Provisioning Nextcloud environments with vagrant and LXD
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LICENSE
README.md

README.md

Introduction to nc-env

nc-env is a project that enables you to provision isolated Nextcloud test environments in your machine. It is built on vagrant and LXD.

This project is a personal initiative, without any official support by Nextcloud GmbH
The templates in this repository are designed and developed for testing and development environments, not for production

Features

You can leverage this project to:

  • Quickly setup and run an isolated Nextcloud instance in your machine
  • Try features or troubleshoot issues without any manual installation
  • Learn and explore the integration of Nextcloud with common enterprise systems, such as LDAP, Single Sign On or an Office Editing Service

Setup the environment

Install and configure LXD

The initial configuration guide is here and applies to many Linux distributions.

If you are interested in understanding the difference between application and system containers, this is a good short article that explains it.

Configure the host to resolve container hostnames

While container hostnames can be defined in /etc/hosts, you can avoid this additional manual step by defining a systemd service that instructs the resolver to query the built-in DNS service for domains ending with dns.domain.

To do that, follow these instructions (reference documentation here)

Get the network interface used by LXD (by default lxdbr0, and assumed as such in the following) and the IP of the built-in DNS (in this output 10.23.46.1):

$ lxc network list

+--------+----------+---------+---------------+-------------------------+-------------+---------+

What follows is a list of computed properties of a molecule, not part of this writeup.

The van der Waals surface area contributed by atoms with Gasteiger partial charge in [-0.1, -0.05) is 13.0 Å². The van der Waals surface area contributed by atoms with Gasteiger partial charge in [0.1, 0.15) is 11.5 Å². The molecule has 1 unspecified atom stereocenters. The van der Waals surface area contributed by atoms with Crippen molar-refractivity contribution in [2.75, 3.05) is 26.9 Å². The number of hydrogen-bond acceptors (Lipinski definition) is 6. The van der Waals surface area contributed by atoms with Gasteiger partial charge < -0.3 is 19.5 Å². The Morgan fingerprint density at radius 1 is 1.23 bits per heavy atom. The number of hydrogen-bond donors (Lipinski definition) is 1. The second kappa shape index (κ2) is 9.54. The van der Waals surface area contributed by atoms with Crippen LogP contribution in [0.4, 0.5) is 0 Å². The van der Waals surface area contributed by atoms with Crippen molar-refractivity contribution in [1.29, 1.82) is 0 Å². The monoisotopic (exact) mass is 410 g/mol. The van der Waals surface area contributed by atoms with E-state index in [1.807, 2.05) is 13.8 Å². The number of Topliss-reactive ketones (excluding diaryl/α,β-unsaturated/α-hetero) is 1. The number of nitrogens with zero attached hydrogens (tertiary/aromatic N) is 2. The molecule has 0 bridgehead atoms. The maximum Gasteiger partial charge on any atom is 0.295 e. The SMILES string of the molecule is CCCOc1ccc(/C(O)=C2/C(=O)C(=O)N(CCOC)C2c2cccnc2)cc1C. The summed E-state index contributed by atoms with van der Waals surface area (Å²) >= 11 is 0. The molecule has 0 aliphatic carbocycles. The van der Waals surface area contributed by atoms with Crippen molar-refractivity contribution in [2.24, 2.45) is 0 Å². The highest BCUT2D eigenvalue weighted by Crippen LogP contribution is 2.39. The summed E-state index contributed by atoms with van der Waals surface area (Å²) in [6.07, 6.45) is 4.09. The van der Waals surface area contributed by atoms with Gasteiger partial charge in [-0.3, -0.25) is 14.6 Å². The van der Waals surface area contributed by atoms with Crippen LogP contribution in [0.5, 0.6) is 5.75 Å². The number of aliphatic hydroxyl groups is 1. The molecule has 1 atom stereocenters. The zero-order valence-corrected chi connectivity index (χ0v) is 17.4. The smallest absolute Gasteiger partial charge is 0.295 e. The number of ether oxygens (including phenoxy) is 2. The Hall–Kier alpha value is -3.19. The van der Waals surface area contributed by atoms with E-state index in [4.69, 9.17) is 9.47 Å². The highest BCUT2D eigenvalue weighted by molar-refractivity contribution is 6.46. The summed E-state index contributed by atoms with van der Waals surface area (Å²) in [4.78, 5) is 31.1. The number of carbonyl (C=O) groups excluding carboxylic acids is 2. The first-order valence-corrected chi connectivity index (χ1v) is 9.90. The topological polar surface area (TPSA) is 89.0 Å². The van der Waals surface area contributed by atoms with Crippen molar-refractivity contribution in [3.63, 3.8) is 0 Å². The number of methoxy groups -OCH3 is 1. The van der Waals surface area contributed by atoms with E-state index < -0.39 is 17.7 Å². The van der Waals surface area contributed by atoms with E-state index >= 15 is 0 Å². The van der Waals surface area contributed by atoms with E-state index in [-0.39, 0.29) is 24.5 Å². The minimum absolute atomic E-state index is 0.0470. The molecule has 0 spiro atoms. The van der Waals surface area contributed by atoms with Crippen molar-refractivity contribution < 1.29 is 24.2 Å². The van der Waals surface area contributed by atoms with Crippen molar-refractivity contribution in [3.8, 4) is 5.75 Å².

|  NAME  |   TYPE   | MANAGED |     IPV4      |          IPV6           | DESCRIPTION | USED BY |
+--------+----------+---------+---------------+-------------------------+-------------+---------+
| lxdbr0 | bridge   | YES     | 10.23.46.1/24 | fd42:fa6c:5eee:12::1/64 |             | 25      |
+--------+----------+---------+---------------+-------------------------+-------------+---------+

Set the configuration variables dns.domain (this is optional, the default is lxd) and dns.mode:

$ lxc network set lxdbr0 dns.domain 'localenv.com'

$ lxc network set lxdbr0 dns.mode managed

Create a systemd unit file called lxd-dns-lxdbr0.service that allows this setup to be persistent across machine reboots.

$ sudo cat /etc/systemd/system/lxd-dns-lxdbr0.service
[Unit]
Description=LXD per-link DNS configuration for lxdbr0
BindsTo=sys-subsystem-net-devices-lxdbr0.device
After=sys-subsystem-net-devices-lxdbr0.device

[Service]
Type=oneshot
ExecStart=/usr/bin/resolvectl dns lxdbr0 10.23.46.1
ExecStart=/usr/bin/resolvectl domain lxdbr0 '~localenv.com'

[Install]
WantedBy=sys-subsystem-net-devices-lxdbr0.device

Enable it and start it:

$ sudo systemctl daemon-reload

$ sudo systemctl enable lxd-dns-lxdbr0.service

$ sudo systemctl start lxd-dns-lxdbr0.service

$ sudo systemctl status lxd-dns-lxdbr0.service